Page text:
Health info

why is this meal good for me?

This bruschetta is perfect for those warm days where you want a fresh snack or light lunch. You get over 1 of your five a day just from the tomatoes [1] and the flavours with the garlic and basil all work seamlessly in this family favourite. The browner and seedier the bread you use the better, as this will provide you with b vitamins, more fibre and healthy sources of fat to help absorb those A, D, E and K vitamins [2]. 

Even though tomatoes are 95% water, they pack a punch in terms of their nutritional qualities. They provide a decent amount of vitamin c, fibre and vitamin A [3], whilst containing a large amount of the antioxidant lycopene [4]. This bad boy has been linked extensively with many health benefits including being associated with lower LDL cholesterol [5], inflammation [6] and decreased heart attacks [7].

There needs to be more conclusive evidence on this initial research but the great thing about whole plant foods is that there’s no downside to adding more to your diet. Unlike many common medications such as statins [8] and aspirin [9], the side effects of whole plant foods are higher fibre and a feeling of fullness [10] as well as increased vitamin intake as we’ve mentioned above. These factors help to drive the proven benefits of increased fruit and veg intake in reducing cardiovascular death by  5% and 4% respectively for each additional serving [11].

So whenever you’re munching, think about what veg you could add, or what juicy zingy fruit you could gobble for dessert. The more the merrier.



how do i cook it?
Serves: 3/4                       Time: 15 mins                  Difficulty: easy


  • ½ small red onion, diced

  • 500g of roughly chopped tomatoes

  • 2 garlic cloves

  • 10 basil leaves, chopped

  • 4 tbsp extra virgin olive oil

  • 1 loaf whole-grain seeded bread

  • 4 tbsp toasted sunflower seeds


  1. Chuck the tomatoes, onions, basil and oil in a bowl and mix together.

  2. Add the pepper and if you have time whack it in the fridge for an hour for optimal flavour amalgamation.

  3. Slice up the bread, toast it and rub a bit of a garlic clove on it evenly and top with the mixture.

  4. For pro chef points add a couple of whole basil leaves in the top to serve.

As always, don’t take our word for it, check out the evidence below. The information we provide is in no way a substitute for health care or medical advice.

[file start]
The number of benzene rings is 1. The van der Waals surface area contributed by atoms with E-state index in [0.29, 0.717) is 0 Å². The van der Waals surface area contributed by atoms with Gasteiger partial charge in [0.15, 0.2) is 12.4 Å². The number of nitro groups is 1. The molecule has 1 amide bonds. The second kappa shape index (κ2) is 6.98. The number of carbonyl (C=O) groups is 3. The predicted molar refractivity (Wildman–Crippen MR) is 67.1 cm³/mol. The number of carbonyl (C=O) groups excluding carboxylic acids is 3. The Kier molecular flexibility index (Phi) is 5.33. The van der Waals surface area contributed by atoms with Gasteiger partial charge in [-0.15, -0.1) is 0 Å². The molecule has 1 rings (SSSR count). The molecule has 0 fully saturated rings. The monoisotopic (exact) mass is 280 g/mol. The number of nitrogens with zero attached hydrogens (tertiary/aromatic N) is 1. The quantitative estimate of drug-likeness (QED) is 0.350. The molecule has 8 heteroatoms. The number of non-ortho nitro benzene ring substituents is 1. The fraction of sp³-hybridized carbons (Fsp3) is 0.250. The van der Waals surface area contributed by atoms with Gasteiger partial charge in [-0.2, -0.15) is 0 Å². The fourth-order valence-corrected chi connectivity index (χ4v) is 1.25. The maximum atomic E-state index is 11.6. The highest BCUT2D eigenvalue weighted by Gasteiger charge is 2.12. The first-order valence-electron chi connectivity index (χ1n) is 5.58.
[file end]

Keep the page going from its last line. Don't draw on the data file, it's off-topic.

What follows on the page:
where is the science from?

1] He et al 2007 eating your 5 a day reduces heart disease risk by 17-26%


2] Goncalves, A., Roi, S., Nowicki, M., Dhaussy, A., Huertas, A., Amiot, M.J. and Reboul, E., 2015. Fat-soluble vitamin intestinal absorption: absorption sites in the intestine and interactions for absorption. Food chemistry, 172, pp.155-160.


3] [accessed 09/06/2020]


4] Story, E.N., Kopec, R.E., Schwartz, S.J. and Harris, G.K., 2010. An update on the health effects of tomato lycopene. Annual review of food science and technology, 1, pp.189-210.


5] Palozza, P.A.O.L.A., Catalano, A., Simone, R.E., Mele, M.C. and Cittadini, A., 2012. Effect of lycopene and tomato products on cholesterol metabolism. Annals of Nutrition and Metabolism, 61(2), pp.126-134.


6] Riso, P., Visioli, F., Grande, S., Guarnieri, S., Gardana, C., Simonetti, P. and Porrini, M., 2006. Effect of a tomato-based drink on markers of inflammation, immunomodulation, and oxidative stress. Journal of agricultural and food chemistry, 54(7), pp.2563-2566.


7] Karppi, J., Laukkanen, J.A., Mäkikallio, T.H. and Kurl, S., 2012. Low serum lycopene and β-carotene increase risk of acute myocardial infarction in men. The European Journal of Public Health, 22(6), pp.835-840.


8] Noël, B., 2004. Autoimmune disease and other potential side-effects of statins. The Lancet, 363(9425), p.2000.


9] Sostres, C. and Lanas, A., 2011. Gastrointestinal effects of aspirin. Nature Reviews Gastroenterology & Hepatology, 8(7), p.385.


10] Clark, M.J. and Slavin, J.L., 2013. The effect of fiber on satiety and food intake: a systematic review. Journal of the American College of Nutrition, 32(3), pp.200-211.